The rich volcanic soils and damp river valley around Glenlyon support a beautiful diversity of native vegetation which has been enhanced over time by revegetation projects and natural regeneration. 


Birds of the bushland

The Biolink is a wonderful place which supports a bounty of birdlife. As this walk takes you through a range of habitat types you will come across a wide variety of birds. Take a moment to listen to the songs of the birds and the sounds of the bush.

Locals commonly observe the delightful Superb Fairywren bouncing around the ground excitably whilst the charismatic Laughing Kookaburra prefers to perch patiently in the trees above, searching for its next meal. 

Birds bring the bush alive with their colours and songs but they also have a very important role to play in restoring and regenerating the local landscape. As birds move around they disperse seeds, pollinate flowering plants and predate pest insects that threaten native vegetation.

The Glenlyon Upper Loddon Landcare group formed in 1995 to deal with gorse, hawthorn, blackberries, bent grass, bracken and cape broom, rabbits, foxes and erosion. Glenlyon Landcare Group has been successful in obtaining grants from various land management agencies to control these noxious invasive weeds. The group has been very active since forming, supporting landowners to control weeds through chemical subsidies and loans of equipment, facilitating gorse and rabbit control programs and running many community field days to learn about managing our natural environment. In 1999 work to clean up the Loddon River in Glenlyon Township began in earnest. Glenlyon Landcare, along with Glenlyon Pony Club and Glenlyon Gun Club were successful in jointly obtaining a Parks Victoria community grant to control the gorse and noxious weeds on the south bank of the river, opposite the Glenlyon Reserve.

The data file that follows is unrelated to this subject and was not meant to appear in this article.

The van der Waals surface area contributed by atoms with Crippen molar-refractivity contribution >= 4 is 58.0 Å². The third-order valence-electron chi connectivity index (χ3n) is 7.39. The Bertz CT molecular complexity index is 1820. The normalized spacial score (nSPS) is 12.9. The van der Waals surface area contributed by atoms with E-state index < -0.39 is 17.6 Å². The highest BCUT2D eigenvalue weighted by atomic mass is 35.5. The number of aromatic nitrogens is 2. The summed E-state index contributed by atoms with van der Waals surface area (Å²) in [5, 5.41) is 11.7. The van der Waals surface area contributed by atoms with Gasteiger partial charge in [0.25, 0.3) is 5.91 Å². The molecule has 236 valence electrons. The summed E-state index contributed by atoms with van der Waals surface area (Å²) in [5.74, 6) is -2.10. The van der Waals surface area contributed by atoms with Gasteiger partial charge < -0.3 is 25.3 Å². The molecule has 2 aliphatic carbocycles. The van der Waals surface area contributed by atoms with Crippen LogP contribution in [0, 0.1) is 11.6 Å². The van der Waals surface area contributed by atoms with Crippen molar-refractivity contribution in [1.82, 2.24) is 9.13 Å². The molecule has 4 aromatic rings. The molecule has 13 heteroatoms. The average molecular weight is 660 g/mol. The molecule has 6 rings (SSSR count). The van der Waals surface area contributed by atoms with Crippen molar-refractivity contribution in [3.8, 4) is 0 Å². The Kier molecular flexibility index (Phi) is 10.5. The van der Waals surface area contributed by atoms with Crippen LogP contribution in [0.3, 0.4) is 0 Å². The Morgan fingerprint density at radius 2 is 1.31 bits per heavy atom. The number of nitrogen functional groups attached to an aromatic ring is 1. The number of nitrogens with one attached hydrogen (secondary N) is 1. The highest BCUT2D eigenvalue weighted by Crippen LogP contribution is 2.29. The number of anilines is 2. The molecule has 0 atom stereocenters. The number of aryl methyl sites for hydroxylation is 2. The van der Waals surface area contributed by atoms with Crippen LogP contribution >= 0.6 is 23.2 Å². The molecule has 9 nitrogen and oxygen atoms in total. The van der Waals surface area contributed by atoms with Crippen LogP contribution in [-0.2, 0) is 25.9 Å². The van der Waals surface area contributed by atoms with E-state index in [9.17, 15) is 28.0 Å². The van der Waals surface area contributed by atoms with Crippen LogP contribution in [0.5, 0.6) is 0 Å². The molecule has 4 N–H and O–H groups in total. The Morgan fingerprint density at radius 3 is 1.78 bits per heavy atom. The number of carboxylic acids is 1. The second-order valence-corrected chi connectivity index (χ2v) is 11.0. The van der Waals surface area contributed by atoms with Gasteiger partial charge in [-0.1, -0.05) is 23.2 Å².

In the following years, with the support of the DSE, North Central CMA and Hepburn Shire Council, the Glenlyon Landcare group has extended the work along the river, cutting through the walls of blackberries and gorse to establish the Biolink, a walking path between the Glenlyon Reserve and the Glenlyon Bridge. Extensive replanting has replaced the noxious weeds and local birds and animals are returning to the site. This work is ongoing, as the area is prone to flooding and the regrowth of noxious weeds requires constant follow up. The floods in 2010-11 extensively damaged the work undertaken along the Biolink. The Glenlyon Landcare group has held many working bees to propagate plants, replant the site, maintain plantings and the track, follow up weed control and of course have some fun together. If you are interested in joining the Glenlyon Upper Loddon Landcare group, contact details can be found at the Glenlyon community website,


  • Bushwalking is an excellent way to get outdoors and exploring nature.